In a statement via its Amaq news service, IS said one of its "soldiers" carried out the attack "in response to calls to target nations of coalition states that are fighting (IS)".
    
Tunisian Mohamed Lahouaiej-Bouhlel, 31, on Thursday night ploughed a 19-tonne truck into a crowd of people who had been watching Bastille Day fireworks in the French Riviera city, killing 84 and injuring around 300.
    
After crisis talks in Paris, French Defence Minister Jean-Yves Le Drian noted that IS had recently repeated calls for supporters to "directly attack the French, Americans, wherever they are and by whatever means".

"Even when Daesh is not the organiser, Daesh breathes life into the terrorist spirit that we are fighting," he said, using an Arabic name for IS.

In the wake of its third major terror attack in 18 months, the French government faced searing criticism from opposition politicians and newspapers demanding more than "the same old solemn declarations".
    
Marine Le Pen, the far-right leader of the National Front party, called on Interior Minister Bernard Cazeneuve to step down.
    
"In any other country in the world, a minister with a toll as horrendous as Bernard Cazeneuve -- 250 dead in 18 months -- would have quit," she said.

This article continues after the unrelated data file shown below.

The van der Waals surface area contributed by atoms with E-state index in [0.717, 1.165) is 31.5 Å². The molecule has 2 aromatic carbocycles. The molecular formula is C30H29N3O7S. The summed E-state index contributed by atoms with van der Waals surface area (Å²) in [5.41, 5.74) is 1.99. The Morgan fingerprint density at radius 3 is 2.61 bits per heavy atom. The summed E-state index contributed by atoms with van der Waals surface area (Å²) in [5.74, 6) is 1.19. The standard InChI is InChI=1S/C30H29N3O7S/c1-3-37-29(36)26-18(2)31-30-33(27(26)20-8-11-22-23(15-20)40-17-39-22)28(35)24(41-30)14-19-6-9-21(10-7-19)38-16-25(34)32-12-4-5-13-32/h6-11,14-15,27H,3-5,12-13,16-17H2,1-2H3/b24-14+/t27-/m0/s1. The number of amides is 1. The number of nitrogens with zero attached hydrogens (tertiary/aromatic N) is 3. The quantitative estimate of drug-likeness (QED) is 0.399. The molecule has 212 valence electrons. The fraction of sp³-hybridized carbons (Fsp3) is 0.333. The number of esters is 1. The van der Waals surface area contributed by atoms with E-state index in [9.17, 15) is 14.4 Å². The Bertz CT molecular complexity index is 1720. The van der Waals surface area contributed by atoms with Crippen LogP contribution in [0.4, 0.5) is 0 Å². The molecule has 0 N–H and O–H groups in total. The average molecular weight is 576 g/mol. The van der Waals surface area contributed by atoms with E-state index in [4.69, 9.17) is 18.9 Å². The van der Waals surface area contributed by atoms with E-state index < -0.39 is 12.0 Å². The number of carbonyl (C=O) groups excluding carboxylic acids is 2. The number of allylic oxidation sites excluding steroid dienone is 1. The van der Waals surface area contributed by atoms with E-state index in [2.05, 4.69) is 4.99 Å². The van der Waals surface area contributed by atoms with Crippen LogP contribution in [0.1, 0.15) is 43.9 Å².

Cazeneuve defended France's security efforts, saying the country was facing "a new kind of attack" which highlighted "the extreme difficulty of the anti-terrorism fight".
    
Speaking as France began three days of mourning today, he said Lahouaiej-Bouhlel "had not been known to the intelligence services because he did not stand out... by being linked with radical Islamic ideology".
    
The interior minister pledged to boost the presence of security forces across the country and called on willing "French patriots" to join the country's operational reservists -- currently made up of 12,000 volunteers.

Police said today they had arrested four more people linked to Lahouaiej-Bouhlel, in addition to his estranged wife who was taken into custody yesterday.
    
Cazeneuve said the father-of-three "seemed to have been radicalised very quickly, from what his friends and family" have told police.
    
"We are now confronted with individuals open to IS's message to engage in extremely violent actions without necessarily having been trained or having the weapons to carry out a mass (casualty) attack."

At least 10 children and adolescents were among the dead as well as tourists from the United States, Russia, Ukraine, Switzerland and Germany.

 

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